“What’s so hard about drawing a circle on a piece of paper?” he asked.

“Just wait. You’ll see.”



This was my husband’s opportunity to use engineering toys and even buy new ones! On the weekend, I found a series of 21 fluorescent markings around the cesspool cover and 21 corresponding iron rods. (“Don’t take a picture of the uncapped rods. It’s probably an OSHA violation.”) Having spent seven years working on nuclear power plants, he was now in full triple-redundancy nuclear mode. God help me.

survey-measures-must-be-aligned-orthogonallyThe following weekend, he recruited me to help take survey measurements from each of the 21 rods to three different reference points in the yard. My job was to ensure that the reference pole was absolutely straight (I had to call out “the level bubbles are aligned” before each reading) and write down the measurements he called out. Then he brought out his good Brunton compass, and took additional multiple readings. Unfortunately it began to rain, so we had to stop before getting to the other two reference points.



Same deal the third weekend, taking measurements from the second reference point. Bored and cranky, I baited him. “Aren’t you incorporating error into your measurements by having the surveyor’s rope twisted?” I should have kept my mouth shut. Luckily it started to rain again before he could re-set the equipment without the twists. Steve stopped asking when he could fill in the hole.

img_1338On the fourth weekend and the third set of measurements with the third reference, I began to rejoice. So far we had taken about 120 measurements in seven hours, just to locate my cesspool cover, precisely and accurately. But who cares? Just draw the damn circle! Meanwhile, my new driveway was already cleared, grubbed and ready for gravel!


My husband informed me that we weren’t done. Today, we would also remove the hatch and take measurements inside. “This is like an archeological dig. You get all the data you can, because you might not be able to come back.” Not that I plan to come back.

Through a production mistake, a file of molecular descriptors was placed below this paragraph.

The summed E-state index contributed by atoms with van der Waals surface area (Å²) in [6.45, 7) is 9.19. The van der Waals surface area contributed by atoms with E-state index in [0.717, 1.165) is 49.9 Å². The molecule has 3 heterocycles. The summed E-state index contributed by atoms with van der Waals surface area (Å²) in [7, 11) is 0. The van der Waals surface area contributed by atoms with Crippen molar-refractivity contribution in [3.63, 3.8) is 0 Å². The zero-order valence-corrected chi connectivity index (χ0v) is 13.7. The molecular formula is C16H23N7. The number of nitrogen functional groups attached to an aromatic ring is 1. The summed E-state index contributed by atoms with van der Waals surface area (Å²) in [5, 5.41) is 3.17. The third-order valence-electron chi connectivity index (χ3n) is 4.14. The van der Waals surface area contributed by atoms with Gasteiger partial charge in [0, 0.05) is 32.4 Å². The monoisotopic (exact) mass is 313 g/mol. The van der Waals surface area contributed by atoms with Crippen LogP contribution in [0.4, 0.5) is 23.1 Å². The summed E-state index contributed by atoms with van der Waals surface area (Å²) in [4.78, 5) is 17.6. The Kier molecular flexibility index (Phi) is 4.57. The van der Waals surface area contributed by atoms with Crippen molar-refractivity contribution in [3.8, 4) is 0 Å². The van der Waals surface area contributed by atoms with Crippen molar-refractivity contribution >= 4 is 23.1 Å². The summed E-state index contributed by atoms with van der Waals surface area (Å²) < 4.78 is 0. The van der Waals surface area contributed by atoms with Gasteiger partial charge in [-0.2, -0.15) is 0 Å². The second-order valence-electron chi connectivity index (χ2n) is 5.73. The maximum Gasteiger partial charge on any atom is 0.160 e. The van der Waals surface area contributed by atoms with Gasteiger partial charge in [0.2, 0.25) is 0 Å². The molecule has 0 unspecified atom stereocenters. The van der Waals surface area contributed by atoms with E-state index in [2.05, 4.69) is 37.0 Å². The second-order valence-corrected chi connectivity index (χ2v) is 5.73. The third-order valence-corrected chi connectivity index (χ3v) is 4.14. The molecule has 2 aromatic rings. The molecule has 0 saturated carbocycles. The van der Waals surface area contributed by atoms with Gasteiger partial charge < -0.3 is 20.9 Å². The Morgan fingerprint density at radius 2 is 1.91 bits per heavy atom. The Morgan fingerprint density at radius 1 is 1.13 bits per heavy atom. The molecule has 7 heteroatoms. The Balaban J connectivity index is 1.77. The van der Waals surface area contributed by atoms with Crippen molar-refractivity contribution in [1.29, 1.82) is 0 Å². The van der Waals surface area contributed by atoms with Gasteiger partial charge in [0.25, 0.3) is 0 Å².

img_1440He mentioned that I would need to take pictures from inside the cesspool. “No way! I’m not sticking my camera in there!”

“Okay, okay. Keep your pantaloons on. But bring your tape measure. On second thought, I’ll use mine. Might get shit on it.” Of course, he meant that literally.


He lay down on the cesspool cover. “Take my visor. I don’t want it to fall in.” Then, using a new toy, a Bosch GLM 35 Laser Measure, he stuck his arm up to his armpit into the hole, and called out a series of numbers. I was busy writing when I heard him cry out and swear. “Sorry. Nearly lost my glasses. Caught them with my other hand.” Ick! Later we measured the distance from his hand to his armpit (22 inches) so he can adjust the measurements. I don’t make this stuff up.

img_1452Are we done yet? No. He saw something odd down there. (I never did get confirmation that turds float in cesspools.) So he fetched his 1500 watt halogen construction light, tied it to a tether and stuck it down the hole. “Write this down. At the west point, there is a vertically standing pipe, about 3 inch diameter. The open end is about two feet from the top of the cesspool and clogged with dirt.” He was clearly more intrigued with this new mystery than I was.